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COVID-19 omicron variant confirmed in Idaho

The state's first confirmed case of the variant is in Ada County. Central District Health said that person experienced "very mild symptoms," and was vaccinated.
Credit: mirsad - stock.adobe.com

BOISE, Idaho — Central District Health announced Friday that it has confirmed Idaho's first COVID-19 case with the omicron variant.

The variant was found in a clinical lab sample from an Ada County resident who recently reported out-of-state travel.

Central District Health said in a news release that the infected person is over the age of 50 and experienced "very mild symptoms, likely due to being fully vaccinated."

The omicron variant was reported to the World Health Organization on Nov. 24, after it was first detected in specimens collected earlier the same month in South Africa and Botswana, according to the Centers for Disease Control and Prevention. The first confirmed U.S. omicron case was reported Dec. 1, and has been confirmed in several other states in the nine days since then.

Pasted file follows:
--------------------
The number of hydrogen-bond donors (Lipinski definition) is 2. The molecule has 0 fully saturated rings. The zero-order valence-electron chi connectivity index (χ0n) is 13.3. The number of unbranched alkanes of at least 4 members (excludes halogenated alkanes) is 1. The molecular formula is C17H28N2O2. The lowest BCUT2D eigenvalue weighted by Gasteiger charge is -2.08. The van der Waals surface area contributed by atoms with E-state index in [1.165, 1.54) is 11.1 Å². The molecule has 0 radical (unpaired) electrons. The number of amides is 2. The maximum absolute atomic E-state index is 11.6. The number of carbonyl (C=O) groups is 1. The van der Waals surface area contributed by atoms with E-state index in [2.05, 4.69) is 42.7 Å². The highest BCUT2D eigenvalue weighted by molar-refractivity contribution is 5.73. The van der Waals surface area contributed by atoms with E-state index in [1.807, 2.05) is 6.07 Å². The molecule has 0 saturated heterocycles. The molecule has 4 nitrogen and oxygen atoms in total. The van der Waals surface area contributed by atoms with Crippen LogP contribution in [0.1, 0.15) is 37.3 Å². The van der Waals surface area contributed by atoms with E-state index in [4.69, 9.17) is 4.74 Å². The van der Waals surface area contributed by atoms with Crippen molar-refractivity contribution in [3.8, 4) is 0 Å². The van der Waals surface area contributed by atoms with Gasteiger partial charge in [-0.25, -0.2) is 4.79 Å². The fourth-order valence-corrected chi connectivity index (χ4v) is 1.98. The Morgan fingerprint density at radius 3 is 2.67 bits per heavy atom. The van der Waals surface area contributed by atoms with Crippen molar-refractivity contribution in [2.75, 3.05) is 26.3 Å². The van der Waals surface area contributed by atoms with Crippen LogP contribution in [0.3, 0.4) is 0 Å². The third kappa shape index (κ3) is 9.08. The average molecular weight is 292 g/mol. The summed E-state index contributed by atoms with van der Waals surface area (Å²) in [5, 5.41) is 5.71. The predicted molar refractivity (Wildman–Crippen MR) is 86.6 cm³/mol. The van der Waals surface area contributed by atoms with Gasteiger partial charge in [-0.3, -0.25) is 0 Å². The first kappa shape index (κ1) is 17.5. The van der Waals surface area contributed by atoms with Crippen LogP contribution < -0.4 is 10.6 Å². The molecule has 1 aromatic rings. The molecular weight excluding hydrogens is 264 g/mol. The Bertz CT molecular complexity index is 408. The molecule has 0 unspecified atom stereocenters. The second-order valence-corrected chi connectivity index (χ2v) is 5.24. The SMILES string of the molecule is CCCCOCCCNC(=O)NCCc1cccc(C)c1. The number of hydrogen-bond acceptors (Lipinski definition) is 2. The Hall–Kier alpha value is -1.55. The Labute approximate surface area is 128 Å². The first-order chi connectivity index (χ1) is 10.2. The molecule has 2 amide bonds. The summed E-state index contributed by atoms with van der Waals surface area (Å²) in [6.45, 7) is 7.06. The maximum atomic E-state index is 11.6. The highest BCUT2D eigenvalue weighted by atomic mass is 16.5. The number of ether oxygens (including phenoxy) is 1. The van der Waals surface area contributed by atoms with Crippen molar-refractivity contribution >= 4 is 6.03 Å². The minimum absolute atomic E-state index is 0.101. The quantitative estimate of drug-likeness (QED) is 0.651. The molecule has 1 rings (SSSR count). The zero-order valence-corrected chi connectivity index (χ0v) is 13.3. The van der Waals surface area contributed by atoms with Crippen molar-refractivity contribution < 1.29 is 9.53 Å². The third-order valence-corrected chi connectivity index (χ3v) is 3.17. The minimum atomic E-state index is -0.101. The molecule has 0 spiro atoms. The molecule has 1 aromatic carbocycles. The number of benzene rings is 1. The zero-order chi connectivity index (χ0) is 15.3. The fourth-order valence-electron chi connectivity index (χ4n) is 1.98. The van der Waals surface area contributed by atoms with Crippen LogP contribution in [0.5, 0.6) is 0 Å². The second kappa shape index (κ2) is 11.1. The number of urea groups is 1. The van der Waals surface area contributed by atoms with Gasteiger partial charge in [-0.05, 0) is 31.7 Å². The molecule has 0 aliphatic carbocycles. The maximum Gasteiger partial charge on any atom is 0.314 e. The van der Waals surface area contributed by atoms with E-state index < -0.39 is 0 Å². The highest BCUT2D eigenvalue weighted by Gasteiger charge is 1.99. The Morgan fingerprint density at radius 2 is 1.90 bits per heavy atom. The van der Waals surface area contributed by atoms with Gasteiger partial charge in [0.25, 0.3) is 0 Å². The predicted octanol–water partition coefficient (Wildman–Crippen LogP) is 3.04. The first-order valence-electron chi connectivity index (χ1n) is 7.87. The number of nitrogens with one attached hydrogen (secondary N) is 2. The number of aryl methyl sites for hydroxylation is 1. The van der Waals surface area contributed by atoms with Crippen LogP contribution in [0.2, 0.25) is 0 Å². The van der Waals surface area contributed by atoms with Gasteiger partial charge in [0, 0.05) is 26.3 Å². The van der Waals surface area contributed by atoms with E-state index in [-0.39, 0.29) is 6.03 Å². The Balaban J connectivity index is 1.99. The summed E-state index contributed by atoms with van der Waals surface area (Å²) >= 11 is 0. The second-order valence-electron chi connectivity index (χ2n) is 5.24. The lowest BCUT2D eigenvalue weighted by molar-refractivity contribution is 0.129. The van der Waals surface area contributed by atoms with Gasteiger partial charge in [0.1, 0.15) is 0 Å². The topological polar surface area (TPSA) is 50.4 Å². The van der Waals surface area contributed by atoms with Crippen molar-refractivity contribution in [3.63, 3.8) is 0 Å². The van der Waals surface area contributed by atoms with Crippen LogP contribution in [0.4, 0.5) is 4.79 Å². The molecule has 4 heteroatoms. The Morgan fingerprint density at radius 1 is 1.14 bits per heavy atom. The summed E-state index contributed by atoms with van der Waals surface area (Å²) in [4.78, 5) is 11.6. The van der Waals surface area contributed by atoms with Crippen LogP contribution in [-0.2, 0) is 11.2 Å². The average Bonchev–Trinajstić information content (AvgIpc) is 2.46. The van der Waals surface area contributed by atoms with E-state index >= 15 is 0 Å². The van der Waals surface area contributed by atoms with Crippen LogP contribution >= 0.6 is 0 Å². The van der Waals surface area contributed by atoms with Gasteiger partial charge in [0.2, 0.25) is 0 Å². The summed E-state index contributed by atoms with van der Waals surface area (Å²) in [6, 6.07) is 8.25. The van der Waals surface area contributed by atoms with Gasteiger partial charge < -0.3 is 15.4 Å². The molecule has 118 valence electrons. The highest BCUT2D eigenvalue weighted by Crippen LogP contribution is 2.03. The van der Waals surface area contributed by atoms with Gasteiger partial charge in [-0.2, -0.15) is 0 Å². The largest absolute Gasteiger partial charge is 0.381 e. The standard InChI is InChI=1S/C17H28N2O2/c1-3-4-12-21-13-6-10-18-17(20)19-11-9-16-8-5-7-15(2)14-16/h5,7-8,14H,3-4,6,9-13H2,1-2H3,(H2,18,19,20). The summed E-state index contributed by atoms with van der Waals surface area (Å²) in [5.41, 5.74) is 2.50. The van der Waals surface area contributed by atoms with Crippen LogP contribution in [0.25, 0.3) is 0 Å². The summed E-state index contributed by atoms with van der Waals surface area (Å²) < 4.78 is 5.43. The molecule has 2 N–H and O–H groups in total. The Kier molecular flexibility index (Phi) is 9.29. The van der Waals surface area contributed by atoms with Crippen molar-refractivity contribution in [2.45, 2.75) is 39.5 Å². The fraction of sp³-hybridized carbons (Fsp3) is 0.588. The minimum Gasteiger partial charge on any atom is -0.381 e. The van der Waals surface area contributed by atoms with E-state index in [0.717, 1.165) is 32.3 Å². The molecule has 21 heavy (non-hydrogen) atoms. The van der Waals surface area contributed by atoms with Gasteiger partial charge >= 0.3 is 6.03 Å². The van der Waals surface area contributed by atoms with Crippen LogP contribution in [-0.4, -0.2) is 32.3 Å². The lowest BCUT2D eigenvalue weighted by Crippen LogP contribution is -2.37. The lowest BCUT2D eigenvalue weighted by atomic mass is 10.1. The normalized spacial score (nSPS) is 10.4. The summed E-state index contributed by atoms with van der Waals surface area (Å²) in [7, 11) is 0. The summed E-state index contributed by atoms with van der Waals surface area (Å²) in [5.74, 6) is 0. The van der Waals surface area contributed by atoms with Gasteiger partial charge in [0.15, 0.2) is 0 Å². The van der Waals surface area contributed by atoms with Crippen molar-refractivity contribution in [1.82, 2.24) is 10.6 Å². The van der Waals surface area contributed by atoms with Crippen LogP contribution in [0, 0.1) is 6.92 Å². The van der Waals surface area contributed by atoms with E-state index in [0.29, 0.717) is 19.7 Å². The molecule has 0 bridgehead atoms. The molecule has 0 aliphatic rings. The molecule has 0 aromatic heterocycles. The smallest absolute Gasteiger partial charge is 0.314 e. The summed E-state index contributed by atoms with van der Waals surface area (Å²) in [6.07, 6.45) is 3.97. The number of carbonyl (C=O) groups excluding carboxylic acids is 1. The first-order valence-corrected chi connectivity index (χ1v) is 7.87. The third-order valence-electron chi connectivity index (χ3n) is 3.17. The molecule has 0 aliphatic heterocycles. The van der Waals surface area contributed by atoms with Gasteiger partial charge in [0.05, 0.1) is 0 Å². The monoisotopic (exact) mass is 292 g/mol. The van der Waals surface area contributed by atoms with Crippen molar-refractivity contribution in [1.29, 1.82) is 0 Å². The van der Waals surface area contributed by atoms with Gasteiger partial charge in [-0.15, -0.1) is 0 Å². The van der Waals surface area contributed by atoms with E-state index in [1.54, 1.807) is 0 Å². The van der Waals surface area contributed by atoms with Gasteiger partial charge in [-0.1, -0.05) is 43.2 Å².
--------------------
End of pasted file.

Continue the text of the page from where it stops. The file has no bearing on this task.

While the new omicron variant has been making headlines in recent days, the CDC says the delta variant remains the main variant circulating in the U.S.

Like delta, the omicron variant is highly transmissible, Central District Health officials warn.

"Many Idahoans regularly travel this time of year, and we need to remember to continue to take precautions, including receiving your vaccine or vaccine booster if you have not done so already," said Lindsay Haskell, Communicable Disease Control Manager for CDH.

In the U.S. the Pfizer COVID-19 vaccine is authorized for persons five years of age and older.

A total of 371 new confirmed or probable COVID-19 cases were reported in Idaho Friday, and Ada County remains at a high level of community transmission. Public health officials recommend that all eligible Idahoans receive the vaccine, and that all adults who've been vaccinated receive a booster dose when eligible.

CDH recommends other mitigation measures such as wearing face coverings in crowded public places, testing after exposure and, when ill, remain home, regardless of vaccination status.

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